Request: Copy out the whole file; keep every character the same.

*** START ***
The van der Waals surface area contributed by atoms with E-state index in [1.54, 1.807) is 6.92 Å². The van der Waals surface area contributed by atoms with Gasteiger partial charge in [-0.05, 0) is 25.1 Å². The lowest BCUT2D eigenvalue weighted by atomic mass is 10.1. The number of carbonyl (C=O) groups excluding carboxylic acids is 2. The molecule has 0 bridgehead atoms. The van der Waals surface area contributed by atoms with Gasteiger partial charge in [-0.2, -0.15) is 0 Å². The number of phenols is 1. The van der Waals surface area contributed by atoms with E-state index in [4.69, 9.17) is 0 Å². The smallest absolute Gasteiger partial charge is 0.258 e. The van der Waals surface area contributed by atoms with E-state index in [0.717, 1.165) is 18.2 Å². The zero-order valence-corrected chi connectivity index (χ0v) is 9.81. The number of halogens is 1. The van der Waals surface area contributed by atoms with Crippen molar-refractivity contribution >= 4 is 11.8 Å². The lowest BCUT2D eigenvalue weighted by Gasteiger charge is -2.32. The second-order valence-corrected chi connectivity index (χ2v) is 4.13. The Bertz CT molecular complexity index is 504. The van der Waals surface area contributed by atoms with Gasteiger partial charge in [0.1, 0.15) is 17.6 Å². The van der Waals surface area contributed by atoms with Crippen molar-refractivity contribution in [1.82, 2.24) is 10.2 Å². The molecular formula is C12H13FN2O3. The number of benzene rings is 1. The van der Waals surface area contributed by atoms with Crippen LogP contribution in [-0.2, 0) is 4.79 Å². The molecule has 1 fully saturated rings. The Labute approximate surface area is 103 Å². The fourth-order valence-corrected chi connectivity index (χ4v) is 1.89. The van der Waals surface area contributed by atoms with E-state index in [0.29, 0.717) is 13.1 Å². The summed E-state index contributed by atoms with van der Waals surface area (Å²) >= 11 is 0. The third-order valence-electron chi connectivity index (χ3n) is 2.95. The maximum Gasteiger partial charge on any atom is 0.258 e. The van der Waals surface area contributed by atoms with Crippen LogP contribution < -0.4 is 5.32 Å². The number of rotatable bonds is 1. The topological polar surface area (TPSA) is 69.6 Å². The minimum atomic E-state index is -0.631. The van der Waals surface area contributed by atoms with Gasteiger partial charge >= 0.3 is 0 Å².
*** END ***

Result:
The van der Waals surface area contributed by atoms with E-state index in [1.54, 1.807) is 6.92 Å². The van der Waals surface area contributed by atoms with Gasteiger partial charge in [-0.05, 0) is 25.1 Å². The lowest BCUT2D eigenvalue weighted by atomic mass is 10.1. The number of carbonyl (C=O) groups excluding carboxylic acids is 2. The molecule has 0 bridgehead atoms. The van der Waals surface area contributed by atoms with Gasteiger partial charge in [-0.2, -0.15) is 0 Å². The number of phenols is 1. The van der Waals surface area contributed by atoms with E-state index in [4.69, 9.17) is 0 Å². The smallest absolute Gasteiger partial charge is 0.258 e. The van der Waals surface area contributed by atoms with E-state index in [0.717, 1.165) is 18.2 Å². The zero-order valence-corrected chi connectivity index (χ0v) is 9.81. The number of halogens is 1. The van der Waals surface area contributed by atoms with Crippen molar-refractivity contribution >= 4 is 11.8 Å². The lowest BCUT2D eigenvalue weighted by Gasteiger charge is -2.32. The second-order valence-corrected chi connectivity index (χ2v) is 4.13. The Bertz CT molecular complexity index is 504. The van der Waals surface area contributed by atoms with Gasteiger partial charge in [0.1, 0.15) is 17.6 Å². The van der Waals surface area contributed by atoms with Crippen molar-refractivity contribution in [1.82, 2.24) is 10.2 Å². The molecular formula is C12H13FN2O3. The number of benzene rings is 1. The van der Waals surface area contributed by atoms with Crippen LogP contribution in [-0.2, 0) is 4.79 Å². The molecule has 1 fully saturated rings. The Labute approximate surface area is 103 Å². The fourth-order valence-corrected chi connectivity index (χ4v) is 1.89. The van der Waals surface area contributed by atoms with E-state index in [0.29, 0.717) is 13.1 Å². The summed E-state index contributed by atoms with van der Waals surface area (Å²) >= 11 is 0. The third-order valence-electron chi connectivity index (χ3n) is 2.95. The maximum Gasteiger partial charge on any atom is 0.258 e. The van der Waals surface area contributed by atoms with Crippen LogP contribution < -0.4 is 5.32 Å². The number of rotatable bonds is 1. The topological polar surface area (TPSA) is 69.6 Å². The minimum atomic E-state index is -0.631. The van der Waals surface area contributed by atoms with Gasteiger partial charge >= 0.3 is 0 Å².